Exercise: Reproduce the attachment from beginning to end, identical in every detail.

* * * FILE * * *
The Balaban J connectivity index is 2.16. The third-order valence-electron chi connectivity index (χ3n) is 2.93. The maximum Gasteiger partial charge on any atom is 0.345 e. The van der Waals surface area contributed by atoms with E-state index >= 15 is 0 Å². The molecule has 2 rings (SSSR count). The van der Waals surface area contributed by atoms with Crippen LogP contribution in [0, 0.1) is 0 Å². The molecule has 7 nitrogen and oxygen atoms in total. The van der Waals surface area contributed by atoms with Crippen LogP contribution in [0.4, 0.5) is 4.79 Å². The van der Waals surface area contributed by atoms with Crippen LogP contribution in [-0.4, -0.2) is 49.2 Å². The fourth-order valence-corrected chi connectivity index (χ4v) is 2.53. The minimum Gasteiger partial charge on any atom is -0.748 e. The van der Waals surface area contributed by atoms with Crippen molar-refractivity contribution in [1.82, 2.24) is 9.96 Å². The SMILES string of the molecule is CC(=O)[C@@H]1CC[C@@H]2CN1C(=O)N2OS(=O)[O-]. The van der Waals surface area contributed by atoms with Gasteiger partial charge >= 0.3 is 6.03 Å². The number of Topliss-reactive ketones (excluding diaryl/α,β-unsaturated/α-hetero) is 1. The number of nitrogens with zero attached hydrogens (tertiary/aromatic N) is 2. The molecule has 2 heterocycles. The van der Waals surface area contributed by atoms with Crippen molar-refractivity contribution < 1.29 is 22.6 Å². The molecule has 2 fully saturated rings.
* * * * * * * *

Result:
The Balaban J connectivity index is 2.16. The third-order valence-electron chi connectivity index (χ3n) is 2.93. The maximum Gasteiger partial charge on any atom is 0.345 e. The van der Waals surface area contributed by atoms with E-state index >= 15 is 0 Å². The molecule has 2 rings (SSSR count). The van der Waals surface area contributed by atoms with Crippen LogP contribution in [0, 0.1) is 0 Å². The molecule has 7 nitrogen and oxygen atoms in total. The van der Waals surface area contributed by atoms with Crippen LogP contribution in [0.4, 0.5) is 4.79 Å². The van der Waals surface area contributed by atoms with Crippen LogP contribution in [-0.4, -0.2) is 49.2 Å². The fourth-order valence-corrected chi connectivity index (χ4v) is 2.53. The minimum Gasteiger partial charge on any atom is -0.748 e. The van der Waals surface area contributed by atoms with Crippen molar-refractivity contribution in [1.82, 2.24) is 9.96 Å². The SMILES string of the molecule is CC(=O)[C@@H]1CC[C@@H]2CN1C(=O)N2OS(=O)[O-]. The van der Waals surface area contributed by atoms with Gasteiger partial charge >= 0.3 is 6.03 Å². The number of Topliss-reactive ketones (excluding diaryl/α,β-unsaturated/α-hetero) is 1. The number of nitrogens with zero attached hydrogens (tertiary/aromatic N) is 2. The molecule has 2 heterocycles. The van der Waals surface area contributed by atoms with Crippen molar-refractivity contribution < 1.29 is 22.6 Å². The molecule has 2 fully saturated rings.